I have already said how much I like Jamie Quatro’s collection of short stories, I Want to Show You More. My review can be read here. She is a gifted artisan, crafting words with thoughtfulness and practiced skill, a beguiling storyteller, and an author that reveals, for those who have eyes to see, an imagination deeply steeped in a Christian worldview.
As I also noted in my review, some people—including some Christians—may be surprised by some of her stories. Since posting my review, a few friends have asked for help understanding or interpreting some of the stories in the collection. I have never met Quatro, and claim no special insight into her intentions or motivations as an author, but I am willing to suggest a question that seemed crucial as I read her stories. This question is not unique to Quatro’s work, but is one of a series of questions worth asking as we read fiction. You can find more detail about reading fiction with discernment here.
The question that helped me gain insight into the deeper levels of meaning in the stories in I Want to Show You More is this: Does the story function as a slice of reality, or a microcosm of reality, or a metaphor for reality? A slice of reality is just that, a story that we can imagine happening just as the author tells it—the films, Babette’s Feast (1987) and The Station Agent (2003) are good examples. A microcosm of reality is a story that every reader knows didn’t happen as it is told, but realizes instead it is intended to capture a sense of all of life within its narrow confines—see, for example, the films The Matrix (1999), The Lord of the Rings (2001), or The Tree of Life (2011). A metaphor for reality is a story that can be imagined as happening as it is told, except that it contains some aspect that is, by itself unimaginable unless it is allowed to be a symbol for some issue of significance—see, for example, Lars and the Real Girl (2007) or Snow White and the Huntsman (2012).
Some of Quatro’s stories in I Want to Show You More are slices of reality, stories we can very easily imagine unfolding in life just as they do on the page. “1.7 to Tennessee” is surely in this category, and we can imagine driving along the highway up the mountain needing to keep an eye out for Eva Bock as she walks along the shoulder of the road. Her grief over the loss of her son and the form letter generated by the White House resonate with the frustration many of us feel when our vote is required by faithfulness yet seems not just powerless, but worthless. The same holds true for “The Anointing” and some of the stories dealing with sexual desire like “Caught Up” and “You Look Like Jesus.” We may be uncomfortable with them but that makes them no less real. The level of reality is such that we can imagine them not only happening, but we can imagine inhabiting the stories ourselves.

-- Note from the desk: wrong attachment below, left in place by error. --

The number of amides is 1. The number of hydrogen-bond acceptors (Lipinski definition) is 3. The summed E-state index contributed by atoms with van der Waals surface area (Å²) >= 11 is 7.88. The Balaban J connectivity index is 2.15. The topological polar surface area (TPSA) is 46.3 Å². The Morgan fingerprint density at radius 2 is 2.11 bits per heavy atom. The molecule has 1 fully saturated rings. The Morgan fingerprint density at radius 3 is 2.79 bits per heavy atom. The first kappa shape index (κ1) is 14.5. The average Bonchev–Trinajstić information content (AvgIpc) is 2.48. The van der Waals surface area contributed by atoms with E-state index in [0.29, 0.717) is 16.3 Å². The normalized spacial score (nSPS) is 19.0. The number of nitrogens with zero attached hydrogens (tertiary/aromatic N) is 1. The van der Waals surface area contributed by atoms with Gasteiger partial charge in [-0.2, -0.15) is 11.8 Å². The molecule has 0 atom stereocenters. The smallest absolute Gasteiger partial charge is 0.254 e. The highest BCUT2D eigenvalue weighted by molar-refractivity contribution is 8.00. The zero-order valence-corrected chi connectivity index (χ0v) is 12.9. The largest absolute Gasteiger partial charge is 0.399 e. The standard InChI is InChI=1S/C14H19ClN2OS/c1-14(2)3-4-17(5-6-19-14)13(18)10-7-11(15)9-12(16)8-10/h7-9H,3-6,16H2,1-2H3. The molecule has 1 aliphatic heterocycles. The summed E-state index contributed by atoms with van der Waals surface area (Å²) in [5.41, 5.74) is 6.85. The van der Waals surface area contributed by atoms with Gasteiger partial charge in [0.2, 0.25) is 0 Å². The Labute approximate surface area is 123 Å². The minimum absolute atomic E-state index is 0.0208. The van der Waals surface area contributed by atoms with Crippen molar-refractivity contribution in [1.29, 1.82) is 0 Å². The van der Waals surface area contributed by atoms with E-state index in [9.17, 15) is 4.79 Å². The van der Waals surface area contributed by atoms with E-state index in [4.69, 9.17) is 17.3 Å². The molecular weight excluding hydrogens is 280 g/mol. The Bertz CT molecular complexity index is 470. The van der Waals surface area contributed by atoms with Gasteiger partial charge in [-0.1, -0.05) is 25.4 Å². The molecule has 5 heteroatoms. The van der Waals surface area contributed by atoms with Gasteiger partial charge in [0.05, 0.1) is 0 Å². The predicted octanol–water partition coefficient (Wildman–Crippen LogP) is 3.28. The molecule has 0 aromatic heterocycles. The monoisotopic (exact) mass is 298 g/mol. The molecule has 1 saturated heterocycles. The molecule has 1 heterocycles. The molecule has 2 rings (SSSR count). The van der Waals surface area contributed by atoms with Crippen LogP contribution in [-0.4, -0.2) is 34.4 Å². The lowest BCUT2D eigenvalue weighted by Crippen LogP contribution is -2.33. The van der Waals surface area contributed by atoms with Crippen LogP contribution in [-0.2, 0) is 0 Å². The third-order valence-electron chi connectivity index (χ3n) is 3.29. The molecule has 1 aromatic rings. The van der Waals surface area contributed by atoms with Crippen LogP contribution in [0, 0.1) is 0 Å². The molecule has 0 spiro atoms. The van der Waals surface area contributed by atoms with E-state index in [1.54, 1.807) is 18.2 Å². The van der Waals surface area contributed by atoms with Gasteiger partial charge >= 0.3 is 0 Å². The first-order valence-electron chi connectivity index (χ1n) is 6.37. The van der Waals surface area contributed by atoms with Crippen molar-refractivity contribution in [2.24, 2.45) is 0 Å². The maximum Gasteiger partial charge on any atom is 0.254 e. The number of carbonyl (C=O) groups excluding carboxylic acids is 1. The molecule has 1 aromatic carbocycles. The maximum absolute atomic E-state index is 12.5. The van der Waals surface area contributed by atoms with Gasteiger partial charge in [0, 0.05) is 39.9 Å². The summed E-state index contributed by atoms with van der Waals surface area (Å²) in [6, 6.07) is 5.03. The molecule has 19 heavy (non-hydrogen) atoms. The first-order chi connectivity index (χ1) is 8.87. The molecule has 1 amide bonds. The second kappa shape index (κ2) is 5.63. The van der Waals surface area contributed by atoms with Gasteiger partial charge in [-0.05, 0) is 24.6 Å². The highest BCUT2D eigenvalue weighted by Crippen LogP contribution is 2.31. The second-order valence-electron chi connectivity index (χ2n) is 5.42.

Other of her stories are metaphors for life, so that the details may be unrealistic in the narrow sense but serve to help us see deeper levels of reality with greater clarity. “Decomposition: A Primer for Promiscuous Housewives” isn’t told to make us believe a decaying body appeared in this couple’s bed—the corpse is a metaphor for the lasting effects that unfaithfulness brings into a marriage. The story gives the lie to the myth that infidelity can be so innocent, so pleasurable, so removed from the need for commitment that a spouse can engage in it without fear of lasting repercussions when their betrayal is discovered.
I suspect that Quatro is a runner, because the details in “Ladies and Gentlemen of the Pavement” are quite exquisite. Still, is it intended to be the story of an actual race? Or is the race here a metaphor for life’s pilgrimage, and the statues a metaphor for the silly weights we lug around in a society obsessed with athleticism and sexual vitality? What is it we get through the mail that might produce those ungodly burdens?
If I am correct in these musings—and I suspect there is much more waiting to be discovered in Quatro’s stories—would you not agree that she writes not just good stories, but stories that subversively expose the weak moral and metaphysical foundations of postmodernity?
I think it’s winsome and brilliant.